Randy Cutler, diagnosed with Parkinson’s disease 14 years ago, has never seen a movement-disorder specialist in person. But he has been treated by one for the past three years, thanks to a telemedicine program that connects him with a Parkinson’s disease specialist working in an office four hours away.
“It is unbelievably the best thing that could ever happen to us,” says Susan Cutler, his wife and caregiver.
The Cutlers live in Potsdam, N.Y., a small town near the borders of Vermont and Canada, and Randy’s health has deteriorated to the point where they can no longer travel. When the neurologist who had been caring for Randy moved away, the Cutlers joined thousands of other people with Parkinson’s disease who struggle to find an appropriate doctor.
“To be able to sit in your home and look at the doctor on the computer is a lifesaver.”
“The way that we provide care to individuals with Parkinson’s disease couldn’t be designed much worse,” says Dr. Ray Dorsey, a Parkinson’s disease specialist at the University of Rochester Medical Center in Rochester, N.Y.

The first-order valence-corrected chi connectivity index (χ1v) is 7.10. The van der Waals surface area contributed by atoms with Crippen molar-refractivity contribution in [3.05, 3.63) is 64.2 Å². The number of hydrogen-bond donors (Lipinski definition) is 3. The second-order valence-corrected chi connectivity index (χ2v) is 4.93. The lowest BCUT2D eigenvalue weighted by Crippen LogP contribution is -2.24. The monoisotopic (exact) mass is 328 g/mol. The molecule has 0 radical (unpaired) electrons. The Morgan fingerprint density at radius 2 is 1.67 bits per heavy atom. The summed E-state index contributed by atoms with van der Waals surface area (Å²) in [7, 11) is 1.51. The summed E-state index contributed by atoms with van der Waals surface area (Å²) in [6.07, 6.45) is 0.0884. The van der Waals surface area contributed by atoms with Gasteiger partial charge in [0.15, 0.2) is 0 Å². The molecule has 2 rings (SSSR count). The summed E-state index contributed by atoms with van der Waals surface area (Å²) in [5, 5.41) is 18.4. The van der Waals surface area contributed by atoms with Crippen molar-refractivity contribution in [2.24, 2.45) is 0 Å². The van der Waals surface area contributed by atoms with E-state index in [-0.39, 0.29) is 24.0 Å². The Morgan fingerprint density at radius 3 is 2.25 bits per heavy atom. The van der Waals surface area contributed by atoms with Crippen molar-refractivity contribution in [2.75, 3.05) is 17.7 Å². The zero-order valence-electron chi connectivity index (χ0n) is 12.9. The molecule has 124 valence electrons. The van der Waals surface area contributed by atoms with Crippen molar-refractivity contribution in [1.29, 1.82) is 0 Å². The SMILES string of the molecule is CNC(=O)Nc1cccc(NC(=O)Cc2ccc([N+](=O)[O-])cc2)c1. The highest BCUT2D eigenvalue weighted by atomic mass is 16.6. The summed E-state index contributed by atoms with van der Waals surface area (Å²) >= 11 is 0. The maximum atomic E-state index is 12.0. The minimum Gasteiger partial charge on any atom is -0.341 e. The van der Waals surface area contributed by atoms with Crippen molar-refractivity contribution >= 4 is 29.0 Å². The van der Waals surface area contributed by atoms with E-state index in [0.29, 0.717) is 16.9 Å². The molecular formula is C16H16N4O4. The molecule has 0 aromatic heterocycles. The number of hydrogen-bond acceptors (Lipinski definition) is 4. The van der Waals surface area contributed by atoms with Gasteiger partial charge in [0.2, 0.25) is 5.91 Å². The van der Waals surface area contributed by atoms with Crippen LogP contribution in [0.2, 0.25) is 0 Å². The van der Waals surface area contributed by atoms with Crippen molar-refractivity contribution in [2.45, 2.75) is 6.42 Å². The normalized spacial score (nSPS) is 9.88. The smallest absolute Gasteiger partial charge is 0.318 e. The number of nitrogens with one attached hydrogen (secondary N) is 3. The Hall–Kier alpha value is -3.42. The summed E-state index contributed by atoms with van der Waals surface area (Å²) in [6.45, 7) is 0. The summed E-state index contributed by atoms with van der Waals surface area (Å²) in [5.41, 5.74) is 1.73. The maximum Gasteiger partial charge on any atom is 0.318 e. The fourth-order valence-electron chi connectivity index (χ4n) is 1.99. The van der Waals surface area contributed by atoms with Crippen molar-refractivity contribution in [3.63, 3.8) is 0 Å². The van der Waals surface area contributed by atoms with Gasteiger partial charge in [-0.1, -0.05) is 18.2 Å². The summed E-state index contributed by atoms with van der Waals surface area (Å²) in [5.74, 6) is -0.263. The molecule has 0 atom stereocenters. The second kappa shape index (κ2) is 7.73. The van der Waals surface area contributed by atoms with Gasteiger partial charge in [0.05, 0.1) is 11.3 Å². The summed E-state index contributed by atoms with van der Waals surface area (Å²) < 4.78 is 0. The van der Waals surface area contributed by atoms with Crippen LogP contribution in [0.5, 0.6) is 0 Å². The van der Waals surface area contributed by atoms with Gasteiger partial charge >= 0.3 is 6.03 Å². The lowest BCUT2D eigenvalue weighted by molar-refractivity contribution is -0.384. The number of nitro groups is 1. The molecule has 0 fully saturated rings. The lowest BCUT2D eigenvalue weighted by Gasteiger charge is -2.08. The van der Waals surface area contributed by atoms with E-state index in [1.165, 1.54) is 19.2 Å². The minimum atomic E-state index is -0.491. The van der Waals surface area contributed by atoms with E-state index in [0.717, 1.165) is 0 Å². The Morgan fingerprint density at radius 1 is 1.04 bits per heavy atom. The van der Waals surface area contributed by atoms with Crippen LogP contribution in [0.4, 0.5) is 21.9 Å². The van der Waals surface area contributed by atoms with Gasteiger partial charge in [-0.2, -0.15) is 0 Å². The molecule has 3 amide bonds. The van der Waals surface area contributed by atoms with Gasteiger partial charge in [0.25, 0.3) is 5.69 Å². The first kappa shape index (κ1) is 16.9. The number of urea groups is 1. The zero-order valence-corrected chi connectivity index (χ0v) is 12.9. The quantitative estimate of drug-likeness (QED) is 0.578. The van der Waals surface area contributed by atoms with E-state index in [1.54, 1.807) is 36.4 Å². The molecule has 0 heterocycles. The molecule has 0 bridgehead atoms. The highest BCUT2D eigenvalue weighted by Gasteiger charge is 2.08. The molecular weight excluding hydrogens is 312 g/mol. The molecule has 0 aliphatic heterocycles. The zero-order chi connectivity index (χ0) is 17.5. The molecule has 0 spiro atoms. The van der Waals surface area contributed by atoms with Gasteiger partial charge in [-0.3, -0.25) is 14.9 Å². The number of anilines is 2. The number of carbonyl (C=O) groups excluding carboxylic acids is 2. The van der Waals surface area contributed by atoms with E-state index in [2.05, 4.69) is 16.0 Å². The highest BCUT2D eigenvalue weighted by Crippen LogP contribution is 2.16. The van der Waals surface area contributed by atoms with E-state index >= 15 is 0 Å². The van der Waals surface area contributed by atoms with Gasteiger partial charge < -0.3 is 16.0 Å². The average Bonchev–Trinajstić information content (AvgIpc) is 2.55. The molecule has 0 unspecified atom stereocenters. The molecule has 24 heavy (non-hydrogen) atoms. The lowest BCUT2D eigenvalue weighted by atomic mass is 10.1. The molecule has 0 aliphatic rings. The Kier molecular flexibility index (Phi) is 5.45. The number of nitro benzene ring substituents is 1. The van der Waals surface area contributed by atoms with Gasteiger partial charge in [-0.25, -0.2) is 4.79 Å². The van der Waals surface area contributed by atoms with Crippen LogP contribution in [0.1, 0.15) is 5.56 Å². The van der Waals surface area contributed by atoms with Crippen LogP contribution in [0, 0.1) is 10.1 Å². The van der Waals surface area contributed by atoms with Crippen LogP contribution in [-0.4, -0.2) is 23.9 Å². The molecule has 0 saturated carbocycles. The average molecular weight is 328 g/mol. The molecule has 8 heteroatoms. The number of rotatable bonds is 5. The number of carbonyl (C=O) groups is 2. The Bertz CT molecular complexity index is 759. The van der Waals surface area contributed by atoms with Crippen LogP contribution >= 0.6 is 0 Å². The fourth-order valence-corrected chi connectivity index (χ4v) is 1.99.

“We ask older individuals with impaired mobility and impaired driving ability who live in rural and suburban areas to be driven by overburdened caregivers to urban centers that are large and complex to navigate,” Dorsey says.
Better Outcomes With Specialists
The barriers are stacked high. People with Parkinson’s disease often do better if they are treated by a neurologist with subspecialty training in movement disorders. But only 50 neurologists a year enter post-residency education, says Dr. Michael Okun, medical director for the Parkinson’s Foundation. And just a handful of those focus on movement disorders.